Front Page Titles (by Subject) CHAP. XXXI.: Of the Authority of the Clergy under the first Race. - Complete Works, vol. 1 The Spirit of Laws
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CHAP. XXXI.: Of the Authority of the Clergy under the first Race. - Charles Louis de Secondat, Baron de Montesquieu, Complete Works, vol. 1 The Spirit of Laws 
The Complete Works of M. de Montesquieu (London: T. Evans, 1777), 4 vols. Vol. 1.
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Of the Authority of the Clergy under the first Race.
THE priests of barbarous nations are commonly invested with power, because they have both that authority which is due to them from their religious character, and that influence which, amongst such a people, is the offspring of superstition. Thus we see, in Tacitus, that priests were held in great veneration by the Germans, and that they presided* in the assemblies of the people. They alone were permitted† to chastise, to bind, to smite; which they did, not by order of the prince or as his ministers of justice, but as by an inspiration of that Deity ever supposed to be present with those who made war.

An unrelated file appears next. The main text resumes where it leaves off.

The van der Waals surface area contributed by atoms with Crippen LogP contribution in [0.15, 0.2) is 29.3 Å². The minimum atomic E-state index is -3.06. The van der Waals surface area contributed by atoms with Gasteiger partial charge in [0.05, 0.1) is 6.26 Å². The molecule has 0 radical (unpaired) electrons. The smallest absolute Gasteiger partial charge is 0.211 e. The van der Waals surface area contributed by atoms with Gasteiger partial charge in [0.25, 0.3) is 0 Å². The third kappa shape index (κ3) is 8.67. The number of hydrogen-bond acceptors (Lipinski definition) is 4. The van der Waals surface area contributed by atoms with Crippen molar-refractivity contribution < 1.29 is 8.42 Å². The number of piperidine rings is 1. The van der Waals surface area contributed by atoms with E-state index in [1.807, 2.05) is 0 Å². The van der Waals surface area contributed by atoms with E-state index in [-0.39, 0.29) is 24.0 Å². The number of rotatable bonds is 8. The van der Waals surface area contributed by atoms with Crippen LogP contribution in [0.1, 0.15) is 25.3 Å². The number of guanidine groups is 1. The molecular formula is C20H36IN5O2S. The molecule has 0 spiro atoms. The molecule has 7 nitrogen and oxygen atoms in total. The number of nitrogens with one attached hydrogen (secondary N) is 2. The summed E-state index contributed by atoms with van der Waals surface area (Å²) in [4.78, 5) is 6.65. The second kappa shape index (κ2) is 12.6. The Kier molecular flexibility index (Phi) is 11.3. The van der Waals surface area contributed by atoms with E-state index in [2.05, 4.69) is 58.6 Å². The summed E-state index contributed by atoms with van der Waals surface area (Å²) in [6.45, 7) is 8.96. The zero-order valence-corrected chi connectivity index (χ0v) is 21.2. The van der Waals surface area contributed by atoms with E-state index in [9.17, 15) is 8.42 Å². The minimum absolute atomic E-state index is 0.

We ought not, therefore, to be astonished, when, from the very beginning of the first race, we meet with bishops the dispensers of‡ justice; when we see them appear in the assemblies of the nation; when they have such a prodigious influence on the minds of sovereigns; and when they acquire so large a share of property.
OF LAWS, IN RELATION TO THE PRINCIPLES WHICH FORM THE GENERAL SPIRIT, THE MORALS, AND CUSTOMS, OF A NATION.
[* ]Silentium per sacerdotes, quibus & coercendi jus est, imperatur. De mor. Germ.
[† ]Nec legibus libera aut infinita potestas. Cæterum neque animadvertere, neque vincire, neque verberare, nisi sacerdotibus est permissum, non quasi in pœnam, nec ducis jussu, sed velut Deo imperante, quem adesse bellatoribus credunt. De morib. Germ.
[‡ ]See the constitutions of Clotarius, in the year 560, art. 6.